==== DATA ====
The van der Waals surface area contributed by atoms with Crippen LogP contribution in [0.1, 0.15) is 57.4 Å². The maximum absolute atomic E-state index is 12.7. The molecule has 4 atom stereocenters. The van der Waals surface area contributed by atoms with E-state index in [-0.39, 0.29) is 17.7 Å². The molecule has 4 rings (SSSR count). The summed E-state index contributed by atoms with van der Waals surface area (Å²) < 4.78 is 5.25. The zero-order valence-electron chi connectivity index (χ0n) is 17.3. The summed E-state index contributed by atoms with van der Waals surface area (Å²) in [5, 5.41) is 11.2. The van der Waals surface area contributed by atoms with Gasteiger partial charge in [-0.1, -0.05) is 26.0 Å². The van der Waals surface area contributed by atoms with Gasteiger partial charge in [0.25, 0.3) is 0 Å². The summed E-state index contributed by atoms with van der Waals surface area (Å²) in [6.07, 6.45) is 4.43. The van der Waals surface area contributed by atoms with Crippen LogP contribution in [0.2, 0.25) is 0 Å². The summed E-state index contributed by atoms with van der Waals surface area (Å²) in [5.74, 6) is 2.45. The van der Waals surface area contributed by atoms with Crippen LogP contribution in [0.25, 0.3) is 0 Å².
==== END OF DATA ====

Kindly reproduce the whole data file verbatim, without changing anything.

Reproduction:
The van der Waals surface area contributed by atoms with Crippen LogP contribution in [0.1, 0.15) is 57.4 Å². The maximum absolute atomic E-state index is 12.7. The molecule has 4 atom stereocenters. The van der Waals surface area contributed by atoms with E-state index in [-0.39, 0.29) is 17.7 Å². The molecule has 4 rings (SSSR count). The summed E-state index contributed by atoms with van der Waals surface area (Å²) < 4.78 is 5.25. The zero-order valence-electron chi connectivity index (χ0n) is 17.3. The summed E-state index contributed by atoms with van der Waals surface area (Å²) in [5, 5.41) is 11.2. The van der Waals surface area contributed by atoms with Gasteiger partial charge in [-0.1, -0.05) is 26.0 Å². The van der Waals surface area contributed by atoms with Gasteiger partial charge in [0.25, 0.3) is 0 Å². The summed E-state index contributed by atoms with van der Waals surface area (Å²) in [6.07, 6.45) is 4.43. The van der Waals surface area contributed by atoms with Crippen LogP contribution in [0.2, 0.25) is 0 Å². The summed E-state index contributed by atoms with van der Waals surface area (Å²) in [5.74, 6) is 2.45. The van der Waals surface area contributed by atoms with Crippen LogP contribution in [0.25, 0.3) is 0 Å².